rather than invest in new plant and equipment.


there are some encouraging signs in this sector.

In particular,

new orders and appropriations for capital goods have firmed in
recent months.

Moreover, lower costs for long-term borrowing and

the surge in stock prices have encouraged firms to begin restructuring their balance sheets —

thereby putting the business

sector on a sounder footing for expansion.
The U.S. economy has become increasingly integrated into
the world economy over the years.

In contrast to most earlier

recessions, exports dropped sharply in 1982, reflecting both the
recessionary tendencies in the rest of the world and substantial

appreciation of the dollar in 1981 and much of 1982*


sluggishness of business activity abroad is an important
reason that recovery here is likely to be less rapid than
after most previous recessions.
The Outlook for Inflation and Interest Rates
Ultimately much more important than the speed of the
"start up" is the staying power of the recovery.

A long

sustained expansion in the economy will depend in major part
on our success in maintaining the progress against inflation
in the years ahead, not least because of its implications for
interest rates.
Interest rates and inflation rates frequently do not
bear a close relationship to each other for short time periods,
and those periods can sometimes extend over several years.


longer periods, however, there are strong analytic reasons to
expect a closer relationship because borrowers and lenders alike
are interested in real returns —

that is, in assessing the

costs or returns oil investments after allowance for changing

What counts, in this respect, is expected prices,

which we cannot measure directly.

If substantial fears exist

that the progress against inflation may not be maintained
and those concerns do remain —


interest rates, and

particularly long-term rates, will remain higher than otherwise

That situation is greatly aggravated, as I will

discuss in a few minutes, by the prospect of outsized federal

budget deficits in future years.

Since high interest rates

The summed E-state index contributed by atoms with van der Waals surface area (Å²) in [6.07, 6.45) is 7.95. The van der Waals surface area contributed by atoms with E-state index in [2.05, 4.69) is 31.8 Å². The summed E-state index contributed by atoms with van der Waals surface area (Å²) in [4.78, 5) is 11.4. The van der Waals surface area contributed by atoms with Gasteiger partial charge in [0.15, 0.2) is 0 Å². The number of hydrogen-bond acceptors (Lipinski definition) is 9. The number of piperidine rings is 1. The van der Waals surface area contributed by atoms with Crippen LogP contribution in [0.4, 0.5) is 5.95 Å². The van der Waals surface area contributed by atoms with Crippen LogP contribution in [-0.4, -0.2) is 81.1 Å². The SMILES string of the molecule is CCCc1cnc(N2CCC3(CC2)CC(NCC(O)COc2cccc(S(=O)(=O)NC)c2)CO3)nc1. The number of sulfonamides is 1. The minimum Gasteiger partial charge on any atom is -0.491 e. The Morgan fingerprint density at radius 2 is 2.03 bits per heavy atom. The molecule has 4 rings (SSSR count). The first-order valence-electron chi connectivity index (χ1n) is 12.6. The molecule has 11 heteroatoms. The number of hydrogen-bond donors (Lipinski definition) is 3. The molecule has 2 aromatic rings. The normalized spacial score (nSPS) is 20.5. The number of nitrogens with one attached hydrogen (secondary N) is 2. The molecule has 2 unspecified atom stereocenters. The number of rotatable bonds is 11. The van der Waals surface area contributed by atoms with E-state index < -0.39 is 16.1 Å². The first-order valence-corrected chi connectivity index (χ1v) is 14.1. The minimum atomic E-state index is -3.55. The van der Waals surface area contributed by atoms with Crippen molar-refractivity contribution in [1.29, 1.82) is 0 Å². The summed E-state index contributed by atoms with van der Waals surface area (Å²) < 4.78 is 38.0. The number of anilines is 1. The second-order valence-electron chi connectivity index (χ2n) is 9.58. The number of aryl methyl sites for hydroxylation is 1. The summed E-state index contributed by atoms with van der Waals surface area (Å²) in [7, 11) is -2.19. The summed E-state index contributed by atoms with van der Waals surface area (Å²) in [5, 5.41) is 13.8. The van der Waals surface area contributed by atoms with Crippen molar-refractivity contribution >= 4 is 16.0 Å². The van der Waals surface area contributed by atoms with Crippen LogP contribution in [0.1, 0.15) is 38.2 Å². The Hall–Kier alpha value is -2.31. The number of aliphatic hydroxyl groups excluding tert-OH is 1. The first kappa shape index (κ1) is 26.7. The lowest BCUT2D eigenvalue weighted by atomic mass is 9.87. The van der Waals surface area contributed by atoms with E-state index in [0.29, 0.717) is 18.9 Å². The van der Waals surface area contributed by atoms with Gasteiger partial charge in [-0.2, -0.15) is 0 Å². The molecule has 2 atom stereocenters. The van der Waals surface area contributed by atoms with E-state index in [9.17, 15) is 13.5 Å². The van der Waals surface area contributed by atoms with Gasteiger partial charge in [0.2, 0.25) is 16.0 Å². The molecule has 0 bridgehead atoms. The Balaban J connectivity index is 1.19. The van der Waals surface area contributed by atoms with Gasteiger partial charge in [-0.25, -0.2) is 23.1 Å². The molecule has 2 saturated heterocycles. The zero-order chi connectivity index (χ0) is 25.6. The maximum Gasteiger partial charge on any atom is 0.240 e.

can be an obstacle to the financial health of households and
firms and to well-balanced recovery generally, we must deal
with these doubts and concerns*
Looking back, the gains in the fight against inflation
are striking*

All broad measures of prices rose less than 5

percent last year, the slowest rate of increase in a decade.
Part of the rapid improvement reflected unusually favorable
food and energy price developments, abnormally low commodity
prices generallyr the effects of the sharp appreciation of
the dollar*, and more broadly, the cyclical weakness of the
The need is to "build in" a trend toward more stable
underlying costs even as the economy recovers its upward

One encouraging element is the recent and prospec-

tive behavior of productivity.

After languishing in the late

1970s and early 1980s, labor productivity turned up last year,
somewhat unusual in the midst of recession.

Beyond those

statistics, which at this point can only be suggestive of a
changing trend, there is increasing evidence of efforts by
both workers and management ** under the pressures of competition
-and recession —

to increase efficiency.

The fruits of those

efforts should become more apparent as recovery takes hold.
Increases in worker compensation slowed to about 6%
percent last yearf and the pace currently seems to be slowing

Given the increases in productivity and the other

factors that contributed to lower prices last year, that
slowing of nominal wage increases has been fully consistent
with a significant increase in real wages for those working;
in fact, the real income of the average worker rose in 1982
for the first time in four years•
With real wages rising,, one source of pressure for
aggressive wage bargaining should subside*

For the time being,

the high levels of unemployment and intense competitive pressures
point in the same direction.

Some industries, characterized by

major structural as well as cyclical problems and wage levels